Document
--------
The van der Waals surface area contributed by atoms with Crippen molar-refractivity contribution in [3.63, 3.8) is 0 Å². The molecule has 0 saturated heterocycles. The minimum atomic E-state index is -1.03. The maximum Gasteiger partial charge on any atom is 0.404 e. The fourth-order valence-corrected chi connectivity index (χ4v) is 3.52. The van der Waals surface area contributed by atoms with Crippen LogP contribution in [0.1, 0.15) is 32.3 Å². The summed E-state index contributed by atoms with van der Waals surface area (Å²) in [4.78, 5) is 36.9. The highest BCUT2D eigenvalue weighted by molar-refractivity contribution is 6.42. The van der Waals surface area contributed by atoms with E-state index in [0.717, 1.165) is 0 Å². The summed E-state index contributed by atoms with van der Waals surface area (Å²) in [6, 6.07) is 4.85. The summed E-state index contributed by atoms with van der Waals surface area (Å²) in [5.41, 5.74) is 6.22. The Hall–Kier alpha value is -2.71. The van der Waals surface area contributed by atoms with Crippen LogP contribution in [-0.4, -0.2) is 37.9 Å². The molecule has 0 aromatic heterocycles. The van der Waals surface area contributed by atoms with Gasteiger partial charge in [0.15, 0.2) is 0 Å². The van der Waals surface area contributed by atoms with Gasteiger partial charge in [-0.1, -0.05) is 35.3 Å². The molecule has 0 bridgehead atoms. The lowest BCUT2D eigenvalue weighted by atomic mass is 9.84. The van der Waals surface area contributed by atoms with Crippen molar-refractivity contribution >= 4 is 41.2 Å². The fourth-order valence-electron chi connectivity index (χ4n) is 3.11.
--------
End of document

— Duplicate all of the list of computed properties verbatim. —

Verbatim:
The van der Waals surface area contributed by atoms with Crippen molar-refractivity contribution in [3.63, 3.8) is 0 Å². The molecule has 0 saturated heterocycles. The minimum atomic E-state index is -1.03. The maximum Gasteiger partial charge on any atom is 0.404 e. The fourth-order valence-corrected chi connectivity index (χ4v) is 3.52. The van der Waals surface area contributed by atoms with Crippen LogP contribution in [0.1, 0.15) is 32.3 Å². The summed E-state index contributed by atoms with van der Waals surface area (Å²) in [4.78, 5) is 36.9. The highest BCUT2D eigenvalue weighted by molar-refractivity contribution is 6.42. The van der Waals surface area contributed by atoms with E-state index in [0.717, 1.165) is 0 Å². The summed E-state index contributed by atoms with van der Waals surface area (Å²) in [6, 6.07) is 4.85. The summed E-state index contributed by atoms with van der Waals surface area (Å²) in [5.41, 5.74) is 6.22. The Hall–Kier alpha value is -2.71. The van der Waals surface area contributed by atoms with Crippen LogP contribution in [-0.4, -0.2) is 37.9 Å². The molecule has 0 aromatic heterocycles. The van der Waals surface area contributed by atoms with Gasteiger partial charge in [0.15, 0.2) is 0 Å². The van der Waals surface area contributed by atoms with Gasteiger partial charge in [-0.1, -0.05) is 35.3 Å². The molecule has 0 bridgehead atoms. The lowest BCUT2D eigenvalue weighted by atomic mass is 9.84. The van der Waals surface area contributed by atoms with Crippen molar-refractivity contribution >= 4 is 41.2 Å². The fourth-order valence-electron chi connectivity index (χ4n) is 3.11.